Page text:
[Originally published in the Scotsman on 28 February 1997. These were the early days of the web, but already some hysteria was building up around online pornography and neo-nazi nastiness. That, I hope, should explain the focus of the piece and the standfirst (which I didn't write).]
Keith Mitchell claims that the internet is growing up and has reached a stage where regulation is required. Pornography is his business. He keeps it off our screens. Neil McIntosh on the Internet’s silent weapon
SITTING at a low table in an Edinburgh cafe, the thirtysomething man with a big mop of greying hair is dabbing at the keyboard of his electronic personal organiser but staring straight ahead. On his face
he has a slightly pained expression, which quivers into a forced smile at the exhortations of the nearby photographer.
This man is Keith Mitchell, and although he is still largely unknown outside the European Internet industry, he is one of its most influential figures. And while he might not be too good at posing for
pictures, everyone is going to be seeing – and hearing – a lot more of the unassuming Scot, for he is chairman of the London Internet Exchange, known as Linx; an organisation which has, until recently,
managed to appear as a harmless gang of geeks, even if the members are the chiefs of Britain’s 30 largest Internet service providers – the people who connect domestic and business users to cyberspace.
Founded in 1994, Linx’s original aim was highly technical and of little or no interest to the non-nerd public. It was set up to create and manage a giant Internet junction on the neutral ground of London’s hi-tech Telehouse office block, providing connections between the UK’s biggest Internet players and other big firms abroad.
But last July, Linx’s technical assets had the addition of a human one – Mitchell. And suddenly, from being an organisation with few policies other than those which regulated its membership, Linx has turned in to a political organisation – and one in which many Internet users are beginning to take more of an interest. Since being appointed last summer, Mitchell has been busy lobbying decision-makers and achieving one of Linx’s original aims – to carry forward the Internet torch in Europe much further than it ever seemed possible.
He insists that his broad remit is easy to justify. “I firmly believe that the technical, commercial and political aspects of this industry have no clear dividing line,” he says. “The primary role of Linx is
technical, but because we have that focus of 30 people round a table and actually agreeing with each other occasionally, then when things are important enough they will act on these things.”
The important issue of the moment is, of course, that of unsuitable and illegal material on the
Internet – with the row centring on pornography, neo-Nazi texts and racist sites. Mitchell and Linx
have played a key role in talking with police and the regulatory authorities to attempt to solve the
problem. But much of his task, he says, has been to educate, because many of the people who make
calls for action on the Internet, and who could have a major say in deciding how it is regulated,
don’t know how it works.
“I’m dealing with Oftel (the telecommunications watchdog) quite frequently. I had to buy a fax
machine especially to deal with them. They were the first people I dealt with who didn’t use e-mail.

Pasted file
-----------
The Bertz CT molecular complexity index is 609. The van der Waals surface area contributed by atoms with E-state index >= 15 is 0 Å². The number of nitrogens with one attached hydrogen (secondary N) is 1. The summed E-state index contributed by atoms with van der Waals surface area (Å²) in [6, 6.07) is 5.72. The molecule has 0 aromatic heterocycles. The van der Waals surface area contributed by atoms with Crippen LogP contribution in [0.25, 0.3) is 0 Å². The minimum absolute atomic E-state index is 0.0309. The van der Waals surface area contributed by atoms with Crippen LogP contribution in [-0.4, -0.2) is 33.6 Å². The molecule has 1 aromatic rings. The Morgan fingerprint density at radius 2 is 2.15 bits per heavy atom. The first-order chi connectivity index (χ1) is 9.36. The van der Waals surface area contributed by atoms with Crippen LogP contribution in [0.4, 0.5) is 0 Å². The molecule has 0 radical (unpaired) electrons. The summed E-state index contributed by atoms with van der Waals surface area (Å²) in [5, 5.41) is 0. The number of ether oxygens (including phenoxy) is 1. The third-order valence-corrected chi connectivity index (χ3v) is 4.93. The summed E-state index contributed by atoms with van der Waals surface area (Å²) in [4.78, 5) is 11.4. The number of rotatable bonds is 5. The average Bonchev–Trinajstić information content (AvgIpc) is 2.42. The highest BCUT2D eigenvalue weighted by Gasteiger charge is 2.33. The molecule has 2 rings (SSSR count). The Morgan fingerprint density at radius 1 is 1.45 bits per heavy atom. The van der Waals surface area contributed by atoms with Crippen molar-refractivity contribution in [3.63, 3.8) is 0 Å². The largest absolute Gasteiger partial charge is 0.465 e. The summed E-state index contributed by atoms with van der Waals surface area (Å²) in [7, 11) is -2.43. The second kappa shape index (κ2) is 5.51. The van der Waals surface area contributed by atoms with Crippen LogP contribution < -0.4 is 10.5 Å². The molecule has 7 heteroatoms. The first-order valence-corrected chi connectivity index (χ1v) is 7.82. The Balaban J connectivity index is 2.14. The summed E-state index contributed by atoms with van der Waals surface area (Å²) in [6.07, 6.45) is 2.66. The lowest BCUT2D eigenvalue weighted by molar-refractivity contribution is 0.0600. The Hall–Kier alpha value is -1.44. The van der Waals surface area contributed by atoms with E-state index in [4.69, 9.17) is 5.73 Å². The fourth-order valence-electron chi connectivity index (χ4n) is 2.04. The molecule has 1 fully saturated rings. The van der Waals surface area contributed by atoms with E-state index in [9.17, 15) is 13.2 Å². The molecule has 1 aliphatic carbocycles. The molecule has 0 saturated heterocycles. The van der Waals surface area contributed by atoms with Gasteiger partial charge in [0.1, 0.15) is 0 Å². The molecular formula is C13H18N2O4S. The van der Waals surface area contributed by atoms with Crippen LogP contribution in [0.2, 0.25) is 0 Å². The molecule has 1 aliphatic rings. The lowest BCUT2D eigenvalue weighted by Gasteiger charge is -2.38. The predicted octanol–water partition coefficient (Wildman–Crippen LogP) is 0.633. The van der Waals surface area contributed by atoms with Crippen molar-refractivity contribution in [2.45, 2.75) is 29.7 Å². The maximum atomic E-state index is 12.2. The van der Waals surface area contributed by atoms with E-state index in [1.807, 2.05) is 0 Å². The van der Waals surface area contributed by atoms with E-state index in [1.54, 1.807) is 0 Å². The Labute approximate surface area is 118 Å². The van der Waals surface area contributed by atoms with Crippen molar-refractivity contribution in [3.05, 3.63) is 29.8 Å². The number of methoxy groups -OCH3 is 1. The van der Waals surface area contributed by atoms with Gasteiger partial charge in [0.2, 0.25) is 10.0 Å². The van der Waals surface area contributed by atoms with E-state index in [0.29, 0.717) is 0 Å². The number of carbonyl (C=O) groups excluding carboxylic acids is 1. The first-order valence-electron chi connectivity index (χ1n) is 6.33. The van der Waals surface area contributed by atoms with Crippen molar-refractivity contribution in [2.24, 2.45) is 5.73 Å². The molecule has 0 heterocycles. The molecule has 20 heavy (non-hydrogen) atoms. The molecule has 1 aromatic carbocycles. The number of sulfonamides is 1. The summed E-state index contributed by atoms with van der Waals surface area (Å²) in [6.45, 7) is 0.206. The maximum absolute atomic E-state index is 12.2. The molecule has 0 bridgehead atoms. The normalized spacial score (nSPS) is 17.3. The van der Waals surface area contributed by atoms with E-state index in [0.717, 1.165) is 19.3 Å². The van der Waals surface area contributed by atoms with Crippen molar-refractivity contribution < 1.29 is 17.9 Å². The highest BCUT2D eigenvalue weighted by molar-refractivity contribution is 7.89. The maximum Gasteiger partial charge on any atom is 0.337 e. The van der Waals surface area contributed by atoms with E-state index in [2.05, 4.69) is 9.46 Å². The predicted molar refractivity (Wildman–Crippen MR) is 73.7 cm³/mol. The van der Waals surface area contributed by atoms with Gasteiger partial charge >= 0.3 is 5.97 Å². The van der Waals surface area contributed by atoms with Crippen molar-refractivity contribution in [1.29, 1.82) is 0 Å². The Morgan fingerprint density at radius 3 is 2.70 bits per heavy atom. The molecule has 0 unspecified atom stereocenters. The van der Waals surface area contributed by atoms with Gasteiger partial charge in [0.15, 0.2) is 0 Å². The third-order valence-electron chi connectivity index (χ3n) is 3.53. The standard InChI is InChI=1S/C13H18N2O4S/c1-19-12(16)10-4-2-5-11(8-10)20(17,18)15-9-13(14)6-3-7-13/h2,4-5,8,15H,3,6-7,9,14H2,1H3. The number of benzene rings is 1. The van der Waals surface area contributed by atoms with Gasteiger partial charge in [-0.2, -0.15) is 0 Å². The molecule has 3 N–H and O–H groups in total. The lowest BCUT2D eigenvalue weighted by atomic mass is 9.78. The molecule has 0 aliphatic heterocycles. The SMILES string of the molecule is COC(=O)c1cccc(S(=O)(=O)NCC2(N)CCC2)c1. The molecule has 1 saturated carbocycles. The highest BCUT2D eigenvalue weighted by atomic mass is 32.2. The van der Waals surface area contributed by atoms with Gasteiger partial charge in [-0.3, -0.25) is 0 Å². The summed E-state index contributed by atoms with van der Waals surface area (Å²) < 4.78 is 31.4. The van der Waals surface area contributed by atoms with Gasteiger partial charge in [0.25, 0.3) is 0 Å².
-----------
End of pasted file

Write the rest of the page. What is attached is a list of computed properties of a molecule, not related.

The second were the European Commission. So it is a learning exercise. But both are trying to make
too big decisions, without knowing what they are dealing with.
“There are a lot of misconceptions. But our policy of education has had some successes. The
Metropolitan Police, who wrote that ill-advised and widely distributed letter last year about banning newsgroups [because they largely mistakenly feared they might contain illegal pornography] have pulled back from that position because of the industry’s successful programme of self-regulation. From that point of view, we’ve been rather successful.”
Now Mitchell is involved in initiatives such as Internet Watch, which encourages Internet users
to report illegal material on the Internet, using a free hotline. Such a move manages to avoid
having specific laws for the Internet which, he says, “would be a mistake”. In fact, he claims, the
Internet Watch scheme, which has now spread to Germany, the Netherlands and Belgium, has
proved that the pornography problem on the Internet is smaller than was first thought.
“In the first month of operation, there were only 15 complaints passed on to the police,” he says.
“And the following month we had about double that. But when you consider the amount of fuss
created about this problem, that is not actually a lot. And that is why it is good that the industry
has done something itself, and not let the police do something drastic.
“We are going through a phase where the Internet is growing up – from being very entrepreneurial, and expanding to the stage where it has reached a size where some kind of regulation is required. We have to make the right decisions. My view is that while I might be doing a lot of politicking now, my background is in engineering, and I believe in a structured solution to these things.”
And that makes an interesting parallel. For the geeks who make up the UK’s fledgling Internet industry are being forced to emerge into the bright light of publicity for the first time, to fight off what they say is an ill-conceived attempt at a legal clampdown with a mix of self-regulation and evangelising.
And the man they have preaching their sermon is truly one of their own; the hugely successful but
low-profile Scots engineer who is still hoping, in the true Internet spirit, that logic and co-operation will win the day.